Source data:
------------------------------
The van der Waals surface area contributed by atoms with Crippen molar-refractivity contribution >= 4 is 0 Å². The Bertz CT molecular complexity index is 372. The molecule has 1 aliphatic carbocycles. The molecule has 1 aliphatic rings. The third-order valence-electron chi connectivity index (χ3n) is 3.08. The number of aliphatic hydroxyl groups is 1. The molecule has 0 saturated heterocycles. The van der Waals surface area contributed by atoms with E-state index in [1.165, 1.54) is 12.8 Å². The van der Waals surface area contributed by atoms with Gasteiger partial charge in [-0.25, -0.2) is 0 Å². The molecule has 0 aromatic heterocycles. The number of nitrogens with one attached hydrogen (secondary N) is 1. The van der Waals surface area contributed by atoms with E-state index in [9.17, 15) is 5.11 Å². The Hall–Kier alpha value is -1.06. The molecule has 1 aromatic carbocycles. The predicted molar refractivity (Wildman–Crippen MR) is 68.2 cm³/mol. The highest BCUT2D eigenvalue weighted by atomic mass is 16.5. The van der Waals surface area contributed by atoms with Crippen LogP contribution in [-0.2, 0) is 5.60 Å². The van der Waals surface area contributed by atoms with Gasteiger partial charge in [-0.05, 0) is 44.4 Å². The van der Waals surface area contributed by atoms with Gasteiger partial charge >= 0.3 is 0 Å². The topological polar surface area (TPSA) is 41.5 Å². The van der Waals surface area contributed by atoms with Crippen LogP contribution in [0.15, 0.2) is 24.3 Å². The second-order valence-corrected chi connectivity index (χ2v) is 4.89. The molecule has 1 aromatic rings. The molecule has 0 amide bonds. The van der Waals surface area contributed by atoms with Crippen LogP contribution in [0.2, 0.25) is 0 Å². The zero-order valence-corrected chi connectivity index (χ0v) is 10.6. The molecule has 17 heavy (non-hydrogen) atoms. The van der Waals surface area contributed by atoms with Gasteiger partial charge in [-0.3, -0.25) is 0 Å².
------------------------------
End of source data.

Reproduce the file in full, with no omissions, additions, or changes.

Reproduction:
The van der Waals surface area contributed by atoms with Crippen molar-refractivity contribution >= 4 is 0 Å². The Bertz CT molecular complexity index is 372. The molecule has 1 aliphatic carbocycles. The molecule has 1 aliphatic rings. The third-order valence-electron chi connectivity index (χ3n) is 3.08. The number of aliphatic hydroxyl groups is 1. The molecule has 0 saturated heterocycles. The van der Waals surface area contributed by atoms with E-state index in [1.165, 1.54) is 12.8 Å². The van der Waals surface area contributed by atoms with Gasteiger partial charge in [-0.25, -0.2) is 0 Å². The molecule has 0 aromatic heterocycles. The number of nitrogens with one attached hydrogen (secondary N) is 1. The van der Waals surface area contributed by atoms with E-state index in [9.17, 15) is 5.11 Å². The Hall–Kier alpha value is -1.06. The molecule has 1 aromatic carbocycles. The predicted molar refractivity (Wildman–Crippen MR) is 68.2 cm³/mol. The highest BCUT2D eigenvalue weighted by atomic mass is 16.5. The van der Waals surface area contributed by atoms with Crippen LogP contribution in [-0.2, 0) is 5.60 Å². The van der Waals surface area contributed by atoms with Gasteiger partial charge in [-0.05, 0) is 44.4 Å². The van der Waals surface area contributed by atoms with Gasteiger partial charge >= 0.3 is 0 Å². The topological polar surface area (TPSA) is 41.5 Å². The van der Waals surface area contributed by atoms with Crippen LogP contribution in [0.15, 0.2) is 24.3 Å². The second-order valence-corrected chi connectivity index (χ2v) is 4.89. The molecule has 1 aromatic rings. The molecule has 0 amide bonds. The van der Waals surface area contributed by atoms with Crippen LogP contribution in [0.2, 0.25) is 0 Å². The zero-order valence-corrected chi connectivity index (χ0v) is 10.6. The molecule has 17 heavy (non-hydrogen) atoms. The van der Waals surface area contributed by atoms with Gasteiger partial charge in [-0.3, -0.25) is 0 Å².